And, yes, the theory is to minimize volatility at some return. Calculate the minimum volatility across the range of returns, and that is the efficient frontier. The surprising thing is that you can get portfolio with lower volatility than the least volatile asset. So 10/90 stocks/bonds might be lower volatility than 0/100, due to lack of correlation.
Re: POLL: How much rebalancing bonus do you expect?
I calculated the return 1) without rebalancing and 2) with daily rebalancing for a Harry Browne portfolio for 2011. The portfolio with daily rebalancing had 0.89% higher return. But I only looked at one year, nor did I look at other rebalancing rules.Dale_G wrote:I have run the numbers on the effect of rebalancing my accounts from 2002 through mid 2012. It can be a bit tedious accounting for dividends, but I am quite confident of the numbers. The rebalancing benefit averaged about 0.73% of the portfolio value per year based on round trip transactions. My asset allocation was 50/50 and I maintained fairly tight rebalancing bands.
It was not much fun rebalancing into the decline of 2008/2009, but the "bonus" eventually realized made up for some of the discomfort.
Volatility can be your friend, but only if you rebalance.
Dale
The Vanguard paper found that in trending markets you get a negative rebalancing return and in mean reverting markets you get a positive rebalancing return. If you went from 2007 to 2010, there was some mighty mean reversion.
As I said earlier, I have no doubt that, expost, you can measure a positive rebalancing return if you time it well. But that has nothing to do with portfolios. You can get it with one security. Suppose IBM returned 10% in 2012. Well if it fluctuated in price, I might have got 12% from that stock just by timing my transactions. I could have sold when it rose, and bought back more shares when it fell. Or even without ever selling, if I'm added new contributions, just buying on dips.
I just don't know if you can say in advance if you will see a bonus or a penalty from rebalacning.
Re: How much rebalancing bonus do you expect?
Diminish returns as compared to what? It is true that the unrebalanced portfolio could do better than the rebalanced one, but only at the expense of increased risk. A rebalanced portfolio can still beat the arithmetic mean return of the unrebalanced portfolio.Random Musings wrote:Equities, in the longrun, have outperformed bonds, and the expectations are that they will continue to do so. Hence, on average, you are rebalancing more often from equities to bonds which should diminish returns.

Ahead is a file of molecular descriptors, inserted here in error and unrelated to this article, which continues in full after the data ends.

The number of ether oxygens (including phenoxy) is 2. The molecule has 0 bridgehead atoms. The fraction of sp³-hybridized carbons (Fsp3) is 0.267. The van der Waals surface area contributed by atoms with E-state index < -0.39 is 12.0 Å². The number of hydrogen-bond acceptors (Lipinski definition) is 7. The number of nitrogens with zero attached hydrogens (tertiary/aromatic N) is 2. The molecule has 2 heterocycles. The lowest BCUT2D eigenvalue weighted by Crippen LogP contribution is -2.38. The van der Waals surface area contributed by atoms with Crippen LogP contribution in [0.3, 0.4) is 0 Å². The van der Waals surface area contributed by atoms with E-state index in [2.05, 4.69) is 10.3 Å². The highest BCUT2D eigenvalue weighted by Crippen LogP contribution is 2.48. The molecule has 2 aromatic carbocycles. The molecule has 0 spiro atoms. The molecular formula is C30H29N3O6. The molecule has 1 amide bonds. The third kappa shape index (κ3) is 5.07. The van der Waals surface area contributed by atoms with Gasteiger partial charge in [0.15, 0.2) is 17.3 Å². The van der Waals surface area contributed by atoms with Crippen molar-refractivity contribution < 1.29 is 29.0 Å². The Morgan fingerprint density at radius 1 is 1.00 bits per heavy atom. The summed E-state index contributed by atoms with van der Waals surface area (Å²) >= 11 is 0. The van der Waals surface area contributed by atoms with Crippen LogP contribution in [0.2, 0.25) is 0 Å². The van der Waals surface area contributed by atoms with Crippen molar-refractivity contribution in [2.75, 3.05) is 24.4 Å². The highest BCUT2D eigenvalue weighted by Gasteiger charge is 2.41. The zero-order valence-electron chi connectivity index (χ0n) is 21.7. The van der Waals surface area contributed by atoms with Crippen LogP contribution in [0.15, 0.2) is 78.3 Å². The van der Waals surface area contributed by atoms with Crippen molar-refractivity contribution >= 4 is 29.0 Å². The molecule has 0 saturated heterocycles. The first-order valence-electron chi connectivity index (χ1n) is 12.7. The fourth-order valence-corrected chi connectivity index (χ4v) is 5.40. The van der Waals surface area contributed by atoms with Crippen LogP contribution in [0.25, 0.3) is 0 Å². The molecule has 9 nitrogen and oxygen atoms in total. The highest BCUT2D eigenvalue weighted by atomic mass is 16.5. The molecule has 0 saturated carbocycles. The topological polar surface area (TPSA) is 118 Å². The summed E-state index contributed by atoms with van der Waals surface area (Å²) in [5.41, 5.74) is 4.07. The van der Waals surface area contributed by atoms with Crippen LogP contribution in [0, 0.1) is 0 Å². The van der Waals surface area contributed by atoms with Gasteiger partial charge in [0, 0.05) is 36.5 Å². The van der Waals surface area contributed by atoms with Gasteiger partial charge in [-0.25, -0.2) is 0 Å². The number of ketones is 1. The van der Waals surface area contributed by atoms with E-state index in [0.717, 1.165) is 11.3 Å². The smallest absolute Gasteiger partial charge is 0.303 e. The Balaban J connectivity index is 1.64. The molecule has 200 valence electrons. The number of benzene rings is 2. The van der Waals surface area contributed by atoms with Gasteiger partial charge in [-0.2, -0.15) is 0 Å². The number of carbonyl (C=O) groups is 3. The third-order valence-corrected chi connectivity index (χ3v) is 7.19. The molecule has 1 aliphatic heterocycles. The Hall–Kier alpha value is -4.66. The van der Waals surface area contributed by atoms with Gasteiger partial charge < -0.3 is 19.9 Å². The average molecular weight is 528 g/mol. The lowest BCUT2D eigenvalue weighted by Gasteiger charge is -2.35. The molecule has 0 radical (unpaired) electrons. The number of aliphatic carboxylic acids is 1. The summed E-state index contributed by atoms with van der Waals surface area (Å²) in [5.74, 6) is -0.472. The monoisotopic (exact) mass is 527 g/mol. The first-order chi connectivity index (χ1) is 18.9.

However, if one looks at it from a set allocation point (say 5050 target), it's not the "rebalancing bonus" that is the driver, IMHO. It's more about sticking with your portfolio need of risk in your written investment plan.
RM
Here is a quote from an old EF article.
"Only when long term return differences among asssets exceed 5 percent do nonrebalanced portfolios provide superior returns, and then only at the cost of increased risk"
I recommend it:
http://www.efficientfrontier.com/ef/197/rebal197.htm
and:
http://www.efficientfrontier.com/ef/996/rebal.htm
http://www.efficientfrontier.com/ef/797/rebal797.htm
malcolm

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Re: POLL: How much rebalancing bonus do you expect?
I'm not really buying what I'm reading here. I certainly could be wrong. But it seems to me that the return of a REBALANCED portfolio cannot simply be the weighted average of the individual components. One needs to look at dollar weighted returns, not simply time weighted. That is the whole potential benefit of rebalancing: buying relatively low and selling relatively high at the asset class level.
If I am wrong, please continue to convince me. I want to understand this stuff. So far though I'm sticking with compounded return less than average annual. And the goal of multiasset class investing with rebalancing is to get the annualized return closer to the average annual return. But need to look at dollar weighted, not just time weighted. Thanks.
Dave